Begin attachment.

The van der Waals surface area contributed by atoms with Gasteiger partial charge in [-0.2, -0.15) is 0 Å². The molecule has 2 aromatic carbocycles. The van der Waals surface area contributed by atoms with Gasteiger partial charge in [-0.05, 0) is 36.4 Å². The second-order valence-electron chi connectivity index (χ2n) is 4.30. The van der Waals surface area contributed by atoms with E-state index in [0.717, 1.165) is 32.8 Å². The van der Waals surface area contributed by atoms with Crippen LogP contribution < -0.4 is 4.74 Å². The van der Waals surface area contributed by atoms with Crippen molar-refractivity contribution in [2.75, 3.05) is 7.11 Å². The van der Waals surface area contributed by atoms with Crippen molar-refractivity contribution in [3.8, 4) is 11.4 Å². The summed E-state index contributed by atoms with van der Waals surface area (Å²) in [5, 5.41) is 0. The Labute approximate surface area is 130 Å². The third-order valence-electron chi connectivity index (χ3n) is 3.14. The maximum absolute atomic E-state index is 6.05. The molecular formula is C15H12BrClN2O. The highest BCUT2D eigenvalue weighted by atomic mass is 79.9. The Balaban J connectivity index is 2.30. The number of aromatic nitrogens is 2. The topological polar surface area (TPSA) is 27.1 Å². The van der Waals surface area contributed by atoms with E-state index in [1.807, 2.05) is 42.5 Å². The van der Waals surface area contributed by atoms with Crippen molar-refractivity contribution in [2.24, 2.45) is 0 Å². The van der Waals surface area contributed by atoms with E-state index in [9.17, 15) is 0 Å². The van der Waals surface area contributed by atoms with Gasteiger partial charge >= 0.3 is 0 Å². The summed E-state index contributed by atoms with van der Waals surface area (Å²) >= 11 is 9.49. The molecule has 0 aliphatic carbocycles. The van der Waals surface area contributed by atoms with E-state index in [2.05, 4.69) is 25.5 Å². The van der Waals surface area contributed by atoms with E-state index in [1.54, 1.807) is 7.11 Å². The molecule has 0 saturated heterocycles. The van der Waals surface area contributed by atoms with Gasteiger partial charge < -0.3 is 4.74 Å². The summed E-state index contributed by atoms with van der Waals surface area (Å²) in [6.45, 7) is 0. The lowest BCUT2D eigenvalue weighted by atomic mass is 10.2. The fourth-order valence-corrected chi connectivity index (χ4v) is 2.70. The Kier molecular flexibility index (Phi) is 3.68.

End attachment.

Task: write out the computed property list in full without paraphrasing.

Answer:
The van der Waals surface area contributed by atoms with Gasteiger partial charge in [-0.2, -0.15) is 0 Å². The molecule has 2 aromatic carbocycles. The van der Waals surface area contributed by atoms with Gasteiger partial charge in [-0.05, 0) is 36.4 Å². The second-order valence-electron chi connectivity index (χ2n) is 4.30. The van der Waals surface area contributed by atoms with E-state index in [0.717, 1.165) is 32.8 Å². The van der Waals surface area contributed by atoms with Crippen LogP contribution < -0.4 is 4.74 Å². The van der Waals surface area contributed by atoms with Crippen molar-refractivity contribution in [2.75, 3.05) is 7.11 Å². The van der Waals surface area contributed by atoms with Crippen molar-refractivity contribution in [3.8, 4) is 11.4 Å². The summed E-state index contributed by atoms with van der Waals surface area (Å²) in [5, 5.41) is 0. The Labute approximate surface area is 130 Å². The third-order valence-electron chi connectivity index (χ3n) is 3.14. The maximum absolute atomic E-state index is 6.05. The molecular formula is C15H12BrClN2O. The highest BCUT2D eigenvalue weighted by atomic mass is 79.9. The Balaban J connectivity index is 2.30. The number of aromatic nitrogens is 2. The topological polar surface area (TPSA) is 27.1 Å². The van der Waals surface area contributed by atoms with E-state index in [1.807, 2.05) is 42.5 Å². The van der Waals surface area contributed by atoms with Crippen molar-refractivity contribution in [2.24, 2.45) is 0 Å². The van der Waals surface area contributed by atoms with E-state index in [9.17, 15) is 0 Å². The van der Waals surface area contributed by atoms with Gasteiger partial charge >= 0.3 is 0 Å². The summed E-state index contributed by atoms with van der Waals surface area (Å²) >= 11 is 9.49. The molecule has 0 aliphatic carbocycles. The van der Waals surface area contributed by atoms with E-state index in [2.05, 4.69) is 25.5 Å². The van der Waals surface area contributed by atoms with E-state index in [1.54, 1.807) is 7.11 Å². The molecule has 0 saturated heterocycles. The van der Waals surface area contributed by atoms with Gasteiger partial charge < -0.3 is 4.74 Å². The summed E-state index contributed by atoms with van der Waals surface area (Å²) in [6.45, 7) is 0. The lowest BCUT2D eigenvalue weighted by atomic mass is 10.2. The fourth-order valence-corrected chi connectivity index (χ4v) is 2.70. The Kier molecular flexibility index (Phi) is 3.68.